The Atlanta tech market has been booming in recent years, but it’s not all concentrated in the city center! There are great marketing service providers based in the suburbs of every city, and Atlanta is no exception.
In this week’s “From the Ground Up” interview, we are chatting with Kriston Sellier from id8, an UpCity Certified Premium partner and one of the top branding agencies in the United States. Below we discuss how id8 got its start, their approach to building client relationships, the booming Atlanta tech market, and more!
Q: Let’s start things off by having you tell me a little bit about your company, how it got its start, and the growth you’ve seen.
A: id8 started as an idea that businesses could be better served. When I was in a prior art direction position at IBM, I noticed that sales were not aligned with creative and the sales staff didn’t always understand what they were selling. Many times they’d sell a project and walk away, having sold inaccurate expectations or impossibilities; we would be behind the eight ball from the very start. The thought behind id8 was to deliver a better experience. I wanted creatives to sell creative so accurate expectations were set from the beginning. That was number one.
I also fell in love with the idea of business and design really merging together. In design school, you’re taught how to design, but they don’t always teach you how it connects with the business side of things. That leaves a lot of designers with only half the necessary skills to be successful today. When I started id8, I really wanted to bring the business and design sides together, so when we deliver final work and projects they help transform brands and achieve real business objectives.
Q: We know from experience that keeping your clients’ best interests first usually isn’t the cheapest option for a young business. Besides the obvious problem of cash flow, what has been the biggest challenge you’ve faced in growing your business thus far, especially while maintaining such strong integrity at your core?
A: I think the biggest challenge for us has been to always focus on sales. No matter how busy we are, we carve out time weekly to focus on growing the business and achieving revenue growth. If you’re not focused on it every week and you don’t understand what’s wrong, you can’t be proactive and fix things quickly. That’s an easy way to fall behind. Beyond that, finding the right partner is tough, but when you understand your brand and your business goals, those decisions get a lot easier.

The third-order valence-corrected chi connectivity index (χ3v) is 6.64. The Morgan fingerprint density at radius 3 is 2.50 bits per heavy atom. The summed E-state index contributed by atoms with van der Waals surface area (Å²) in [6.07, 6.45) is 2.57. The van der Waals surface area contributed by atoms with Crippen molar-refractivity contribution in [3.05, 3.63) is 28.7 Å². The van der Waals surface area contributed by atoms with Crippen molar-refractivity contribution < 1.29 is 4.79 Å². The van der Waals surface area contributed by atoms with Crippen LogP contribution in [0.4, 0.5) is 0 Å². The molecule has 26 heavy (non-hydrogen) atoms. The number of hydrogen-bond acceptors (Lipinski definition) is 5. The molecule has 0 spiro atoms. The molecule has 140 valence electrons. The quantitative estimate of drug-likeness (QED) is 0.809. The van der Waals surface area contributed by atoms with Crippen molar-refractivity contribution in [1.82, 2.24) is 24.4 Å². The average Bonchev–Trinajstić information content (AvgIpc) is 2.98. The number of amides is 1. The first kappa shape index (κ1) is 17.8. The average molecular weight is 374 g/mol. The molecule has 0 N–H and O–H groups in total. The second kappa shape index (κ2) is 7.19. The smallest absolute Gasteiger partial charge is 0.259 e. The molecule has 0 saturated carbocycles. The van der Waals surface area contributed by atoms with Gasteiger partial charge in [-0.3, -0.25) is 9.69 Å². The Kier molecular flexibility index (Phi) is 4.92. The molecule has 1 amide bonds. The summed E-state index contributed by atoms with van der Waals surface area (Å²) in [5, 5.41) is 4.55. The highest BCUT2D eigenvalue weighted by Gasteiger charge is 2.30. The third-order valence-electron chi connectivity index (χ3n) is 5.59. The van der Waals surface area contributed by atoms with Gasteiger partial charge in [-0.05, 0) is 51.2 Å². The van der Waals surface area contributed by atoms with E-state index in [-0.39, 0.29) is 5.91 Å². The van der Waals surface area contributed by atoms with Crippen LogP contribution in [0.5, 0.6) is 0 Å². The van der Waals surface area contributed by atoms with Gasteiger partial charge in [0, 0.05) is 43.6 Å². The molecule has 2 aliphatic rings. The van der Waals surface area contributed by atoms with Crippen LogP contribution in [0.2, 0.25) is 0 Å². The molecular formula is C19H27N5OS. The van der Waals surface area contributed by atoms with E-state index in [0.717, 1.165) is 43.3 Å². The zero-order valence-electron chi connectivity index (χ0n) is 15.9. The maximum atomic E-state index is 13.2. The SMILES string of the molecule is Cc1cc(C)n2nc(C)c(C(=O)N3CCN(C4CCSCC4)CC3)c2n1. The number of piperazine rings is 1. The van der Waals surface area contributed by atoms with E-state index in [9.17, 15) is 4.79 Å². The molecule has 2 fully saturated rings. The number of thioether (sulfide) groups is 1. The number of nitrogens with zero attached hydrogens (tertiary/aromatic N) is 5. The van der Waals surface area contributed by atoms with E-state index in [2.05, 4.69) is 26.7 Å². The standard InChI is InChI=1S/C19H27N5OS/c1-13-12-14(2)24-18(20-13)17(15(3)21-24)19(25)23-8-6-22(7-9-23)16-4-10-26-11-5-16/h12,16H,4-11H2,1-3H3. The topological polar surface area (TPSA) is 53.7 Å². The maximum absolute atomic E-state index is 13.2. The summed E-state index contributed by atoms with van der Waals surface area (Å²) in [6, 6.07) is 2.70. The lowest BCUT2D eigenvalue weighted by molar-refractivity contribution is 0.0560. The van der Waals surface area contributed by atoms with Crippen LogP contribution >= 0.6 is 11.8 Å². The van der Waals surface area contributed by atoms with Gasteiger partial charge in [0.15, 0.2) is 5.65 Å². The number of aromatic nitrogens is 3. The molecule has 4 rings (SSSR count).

Q: Aside from being mindful and blocking time each week to focus on revenue growth, what other strategies have you taken to ensure that you’re not just pitching more people, but that you’re actually building partnerships that will help to elevate your brand?
A: Building relationships based on education and a personal touch has been key for us. A lot of times if I meet with someone and I want to reconnect with them, I send a handwritten note. It’s not about throwing in a business card and hoping there’s a sales opportunity; it’s just about touching base with them.
For example, I recently gave a talk on the importance of LinkedIn to business owners in the area and afterwards there was a number of leftover sheets from the presentation. I went through our list of contacts we hadn’t worked with in the last few months and wrote a handwritten letter to each of them. I included those few sheets from the presentation to help them better their LinkedIn page. This way it’s not just about sales, it’s about building that relationship and educating a partner. If we get one phone call from something like that, or even just someone thanking us, that’s worth it.
We also have an email database that we engage with every four to five weeks with tips for our contacts to use in their business, but we also believe in communicating with people in their own way. We have clients that prefer to be texted, some that like email, and others that want phone calls. When we touch base with each contact, we do it in their preferred method of communication, which really sets us apart. A lot of it is old school thinking and being relationship-driven rather than using drip campaigns or automation. Marketing can be such a big, scary, unknown thing for businesses these days. What a lot of business owners, CEOs, and other leaders want to know is: are we doing the right thing? Giving them tips and tricks from experts in the field allows them to feel confident about their choices and builds your credibility as an authoritative and trustworthy brand.
Q: It must be pretty tiring trying to maintain that level of personal attention at scale. If you don’t mind me asking, how many clients are you generally working with at a time and how do you manage your current client relationships while managing to grow your client base?